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Discussion in 'Music to Your Ears' started by Recalcitrant, May 28, 2020.
Harry belafonte banana boat song
I had a Catholic mom, too, but she’d have to race me to break a Lou Reed record.
I absolutely cannot bear the guy.
He was a pitchy, atonal singer, wrote simplistic songs, was a rudimentary player, and wrote about subject matter I don’t care about.
Thanks for listening.
Late 60's - Steppenwolf, the live version of "The Pusher".
Mom heard "GD The Pusher" and went ballistic. Never mind that is was a protest against drugs, she would have no part of it.
Not only did she take the album, she banned me from playing anything on the family console stereo (remember those) for a month.
Never did find out what she did with that album.
Our HS principal walked in just in time to hear, "Well I smoked a lotta grass...Lord knows I popped a lotta pills..."
And my mum (75) has asked me to send her a couple of SD cards full of MP3s for her new car.
You didn't imagine it. It's in there. Also, on the Live Killers album, Freddie introduces it by saying, "It's about..." And then there's a string of beeps censoring it, no doubt to mitigate against any potential lawsuit, even though it's a matter of public knowledge who it's about. I'd love to hear an uncensored version of that moment though.
None, but when I was about 14, a mate and I got severely reprimanded for having a magazine article open and on full display in the school library. It concerned Cannibal Corpse, and the tagline was something along the lines of "Brutal f---ing hardcore!"
Other band names of the same genre were further down the page and only added to the sense of moral outrage as the headteacher walked past at that precise moment... Ahh, happy days.
I was looking up the artwork for Warrior Soul’s Drugs, God and the new Republic when I read that the drummer was strangled then set on fire in a car park by 3 kids in their 20’s. Damn!
Johnny Cash at San Quentin. My dad gave me the lp when I was about five or six, and then when I was walking around the house singing the songs from it, including the cuss words, they decide to take it from me. I never owned it again until I was in my twenties I bought the CD.
I stopped my daughter from listening to Black Veil Brides. I personally think they are great musicians and their music is great, but she had this depression thing going on and some other things I won't mention, and that band was fueling it. At least in her mind - it was as though it put her in a state of mind that was harming her. I told her she's only allowed to listen to what she can handle. If she shows she cannot handle it, then it gets taken away.
After the Johnny Cash album, I never had anything taken away but my mom did raise an eyebrow what she saw my Black Sabbath Mob Rules album laying on the floor.
Looking back, 1960s BBC children's shows were far more subversive anyway:
Magic Roundabout with Dougal the dog and his "sugar" problem.
The Herb Garden - enough said.
Andy Pandy - cross dresser.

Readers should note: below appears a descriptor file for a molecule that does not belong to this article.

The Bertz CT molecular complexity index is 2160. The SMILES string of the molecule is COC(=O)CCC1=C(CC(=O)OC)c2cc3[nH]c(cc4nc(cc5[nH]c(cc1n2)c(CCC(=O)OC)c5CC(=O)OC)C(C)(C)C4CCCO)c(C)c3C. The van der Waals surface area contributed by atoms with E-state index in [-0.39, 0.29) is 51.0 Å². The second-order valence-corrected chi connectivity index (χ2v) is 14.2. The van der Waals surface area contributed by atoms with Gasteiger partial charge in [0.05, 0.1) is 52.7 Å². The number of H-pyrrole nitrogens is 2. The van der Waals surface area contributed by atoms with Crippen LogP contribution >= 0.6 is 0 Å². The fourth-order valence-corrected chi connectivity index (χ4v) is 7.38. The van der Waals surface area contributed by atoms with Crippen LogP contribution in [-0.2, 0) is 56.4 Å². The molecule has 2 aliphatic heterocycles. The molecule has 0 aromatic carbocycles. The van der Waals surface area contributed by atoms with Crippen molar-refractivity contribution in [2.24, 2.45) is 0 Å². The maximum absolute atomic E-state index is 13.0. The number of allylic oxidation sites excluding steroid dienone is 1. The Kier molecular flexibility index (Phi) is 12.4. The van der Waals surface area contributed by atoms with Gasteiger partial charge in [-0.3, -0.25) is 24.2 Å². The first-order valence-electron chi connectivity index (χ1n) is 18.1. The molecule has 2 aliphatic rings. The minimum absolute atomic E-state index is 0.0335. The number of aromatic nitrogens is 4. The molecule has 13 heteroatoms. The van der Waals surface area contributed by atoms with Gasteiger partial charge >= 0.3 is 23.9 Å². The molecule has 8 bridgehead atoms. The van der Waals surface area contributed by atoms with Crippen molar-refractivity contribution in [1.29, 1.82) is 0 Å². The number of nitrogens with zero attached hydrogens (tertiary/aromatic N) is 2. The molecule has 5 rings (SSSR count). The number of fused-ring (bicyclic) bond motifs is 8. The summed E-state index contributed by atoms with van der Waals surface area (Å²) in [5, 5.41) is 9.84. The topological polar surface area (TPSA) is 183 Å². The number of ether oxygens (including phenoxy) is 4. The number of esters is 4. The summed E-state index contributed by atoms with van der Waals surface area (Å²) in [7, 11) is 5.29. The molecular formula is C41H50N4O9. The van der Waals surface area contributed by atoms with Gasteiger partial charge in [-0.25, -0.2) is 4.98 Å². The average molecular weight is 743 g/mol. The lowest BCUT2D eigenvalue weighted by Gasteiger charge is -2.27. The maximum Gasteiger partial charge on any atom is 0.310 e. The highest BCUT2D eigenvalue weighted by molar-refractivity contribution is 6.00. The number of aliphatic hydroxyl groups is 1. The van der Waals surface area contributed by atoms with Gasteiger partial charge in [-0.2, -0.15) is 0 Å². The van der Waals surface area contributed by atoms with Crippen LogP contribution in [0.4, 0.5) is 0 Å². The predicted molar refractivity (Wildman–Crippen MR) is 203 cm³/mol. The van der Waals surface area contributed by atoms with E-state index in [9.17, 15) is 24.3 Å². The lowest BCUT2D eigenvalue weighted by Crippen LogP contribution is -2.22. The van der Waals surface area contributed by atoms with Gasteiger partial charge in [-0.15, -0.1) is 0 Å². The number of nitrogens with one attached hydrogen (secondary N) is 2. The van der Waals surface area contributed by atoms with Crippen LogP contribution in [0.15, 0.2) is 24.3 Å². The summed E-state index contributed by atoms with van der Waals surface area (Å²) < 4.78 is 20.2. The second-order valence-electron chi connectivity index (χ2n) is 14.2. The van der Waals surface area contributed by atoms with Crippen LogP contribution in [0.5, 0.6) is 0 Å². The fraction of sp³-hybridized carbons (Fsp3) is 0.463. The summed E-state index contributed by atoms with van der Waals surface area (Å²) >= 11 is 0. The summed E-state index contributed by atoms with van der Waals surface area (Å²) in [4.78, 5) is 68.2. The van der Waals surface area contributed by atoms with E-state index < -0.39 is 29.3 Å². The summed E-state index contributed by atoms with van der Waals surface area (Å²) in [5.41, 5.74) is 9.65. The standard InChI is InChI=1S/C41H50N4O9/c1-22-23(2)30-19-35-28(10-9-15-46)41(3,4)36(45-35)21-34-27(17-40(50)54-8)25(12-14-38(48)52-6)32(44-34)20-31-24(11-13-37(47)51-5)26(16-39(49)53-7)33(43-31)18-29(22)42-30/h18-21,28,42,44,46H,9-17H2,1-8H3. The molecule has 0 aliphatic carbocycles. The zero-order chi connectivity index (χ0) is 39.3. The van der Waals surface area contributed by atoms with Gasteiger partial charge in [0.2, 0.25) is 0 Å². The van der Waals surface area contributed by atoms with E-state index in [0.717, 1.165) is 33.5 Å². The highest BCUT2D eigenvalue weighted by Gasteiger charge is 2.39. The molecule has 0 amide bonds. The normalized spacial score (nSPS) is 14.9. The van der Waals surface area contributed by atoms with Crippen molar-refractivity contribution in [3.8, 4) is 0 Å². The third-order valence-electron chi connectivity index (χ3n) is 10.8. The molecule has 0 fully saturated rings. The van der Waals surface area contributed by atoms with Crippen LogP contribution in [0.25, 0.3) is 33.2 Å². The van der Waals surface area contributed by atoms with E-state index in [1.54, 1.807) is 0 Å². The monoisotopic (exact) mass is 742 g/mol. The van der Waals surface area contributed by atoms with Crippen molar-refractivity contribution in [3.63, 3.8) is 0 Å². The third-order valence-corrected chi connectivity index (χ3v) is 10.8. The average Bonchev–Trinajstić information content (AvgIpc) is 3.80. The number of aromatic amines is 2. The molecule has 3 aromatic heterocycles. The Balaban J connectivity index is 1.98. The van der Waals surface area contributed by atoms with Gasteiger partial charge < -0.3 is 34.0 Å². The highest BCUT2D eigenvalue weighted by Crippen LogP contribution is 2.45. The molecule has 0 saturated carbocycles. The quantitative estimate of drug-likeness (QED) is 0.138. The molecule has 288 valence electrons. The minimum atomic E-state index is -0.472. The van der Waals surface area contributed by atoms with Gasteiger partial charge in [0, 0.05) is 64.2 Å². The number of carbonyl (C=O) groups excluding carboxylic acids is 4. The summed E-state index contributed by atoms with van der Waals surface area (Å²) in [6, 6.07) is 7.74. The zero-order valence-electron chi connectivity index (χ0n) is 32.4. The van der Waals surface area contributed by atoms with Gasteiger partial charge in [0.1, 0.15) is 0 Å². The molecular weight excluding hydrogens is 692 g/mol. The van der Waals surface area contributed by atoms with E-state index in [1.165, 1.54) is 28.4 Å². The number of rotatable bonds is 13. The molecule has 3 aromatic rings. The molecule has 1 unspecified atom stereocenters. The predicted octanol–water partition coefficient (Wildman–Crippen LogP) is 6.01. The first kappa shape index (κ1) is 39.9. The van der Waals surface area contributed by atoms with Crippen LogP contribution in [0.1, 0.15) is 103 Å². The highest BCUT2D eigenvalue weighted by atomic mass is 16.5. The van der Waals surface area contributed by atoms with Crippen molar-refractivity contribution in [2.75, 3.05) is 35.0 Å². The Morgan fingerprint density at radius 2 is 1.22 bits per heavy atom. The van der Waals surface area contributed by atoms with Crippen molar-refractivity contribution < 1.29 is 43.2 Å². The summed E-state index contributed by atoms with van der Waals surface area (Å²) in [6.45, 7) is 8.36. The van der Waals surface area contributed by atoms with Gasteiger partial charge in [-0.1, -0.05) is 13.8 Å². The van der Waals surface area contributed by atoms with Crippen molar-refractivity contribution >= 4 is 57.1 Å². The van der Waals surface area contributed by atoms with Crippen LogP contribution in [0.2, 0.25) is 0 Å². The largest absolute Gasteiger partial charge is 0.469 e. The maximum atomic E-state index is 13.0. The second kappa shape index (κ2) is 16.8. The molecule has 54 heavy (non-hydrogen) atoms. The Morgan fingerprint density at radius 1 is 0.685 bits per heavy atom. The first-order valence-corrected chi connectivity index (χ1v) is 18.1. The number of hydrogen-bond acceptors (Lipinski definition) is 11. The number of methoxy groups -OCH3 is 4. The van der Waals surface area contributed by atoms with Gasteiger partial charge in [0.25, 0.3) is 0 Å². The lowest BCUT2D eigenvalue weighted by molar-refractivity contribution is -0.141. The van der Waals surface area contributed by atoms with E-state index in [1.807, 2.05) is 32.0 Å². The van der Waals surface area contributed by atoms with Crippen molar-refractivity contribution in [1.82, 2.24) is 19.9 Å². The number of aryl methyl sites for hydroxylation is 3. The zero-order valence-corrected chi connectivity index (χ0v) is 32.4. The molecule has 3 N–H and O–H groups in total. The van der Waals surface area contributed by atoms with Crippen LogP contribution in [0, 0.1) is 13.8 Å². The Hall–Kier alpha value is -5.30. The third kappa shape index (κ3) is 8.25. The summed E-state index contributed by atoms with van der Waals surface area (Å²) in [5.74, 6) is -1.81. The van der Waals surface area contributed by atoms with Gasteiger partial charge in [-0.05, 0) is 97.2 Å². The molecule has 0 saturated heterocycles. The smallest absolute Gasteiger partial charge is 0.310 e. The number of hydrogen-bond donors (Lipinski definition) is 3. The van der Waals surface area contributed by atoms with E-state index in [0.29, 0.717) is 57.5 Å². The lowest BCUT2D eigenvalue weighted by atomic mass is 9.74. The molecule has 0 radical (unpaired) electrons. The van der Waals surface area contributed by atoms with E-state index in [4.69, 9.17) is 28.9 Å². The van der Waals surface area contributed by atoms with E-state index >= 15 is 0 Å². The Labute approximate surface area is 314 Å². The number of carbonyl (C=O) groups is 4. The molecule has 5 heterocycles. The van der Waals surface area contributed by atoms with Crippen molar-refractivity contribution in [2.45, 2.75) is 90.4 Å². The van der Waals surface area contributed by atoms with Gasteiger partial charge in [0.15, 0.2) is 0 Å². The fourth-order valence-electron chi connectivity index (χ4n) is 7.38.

Bill and Ben the FlowerPOT Men - and their best friend "Weed"...
maybe i'm lucky to have liked a lot of punk, metal, and hardcore with hard to understand lyrics.
No albums ever got confiscated. However, my mom did very conveniently "lose" my VH 1984 tour T-shirt (the one with the guy holding the hammer behind his back) in the laundry very shortly after I got it.
I was 11 in 1977 and I acquired a copy of Never Mind the Bollocks by the Sex Pistols.
Mum and Dad were and are quite liberal but my Mum would not allow the playing of Bodies because of the F words and general nastiness of the track.
Curiously my Dad objected to Anarchy In The UK on the basis that the rule of law and good democratic government was precious and this type of pro anarchy message as it appeared to him were not something he wanted me to be getting into.
So I got some headphones.
Around that time thy found and removed my girlie mags too.
Mellow Gold by Beck. I didn't even get a chance to listen to it and still today the only song I've ever heard from that record is "Loser". It was the only time my Mom actually saw a Parental Advisory sticker so I just made a better effort to hide any offending material in the future.
Parents were very tolerant, but I remember the college Vice-principle snapped one day and burst into the common room and unplugged the record player that had 'Best of Cream' on repeat play, and took it into his office.
As conservative as my parents were, they never confiscated any albums. On a few occasions, my dad read the lyrics out loud to some of my explicit content labeled CDs, maybe trying to shame me into not listening to it anymore. Didn’t work.
This thread makes me cry.
She threw away singles by the Beatles, ccr, canned heat, The Who....
Rest In Peace mom.
Actually my mom bought me my first ever record (Billy Haley's Rock around the clock) and my dad the second (Rolling Stones' Rolled Gold).Both brought from London of course since the selling of "dirty" music was prohibited in Greece back than.
All these in the early 70s with a fascist military ("Family", "Patriotism",''Christianity" was their motto like all juntas) junta in Greece.
They were REALLY brave people.
Don't recall ever having an LP confiscated by my parents, but I did make my copy of Zappa's "Joe's Garage" disappear before my son could listen to it.
I had to hide Joe’s Garage from my kids as well. My Ramones cds were fair game, though.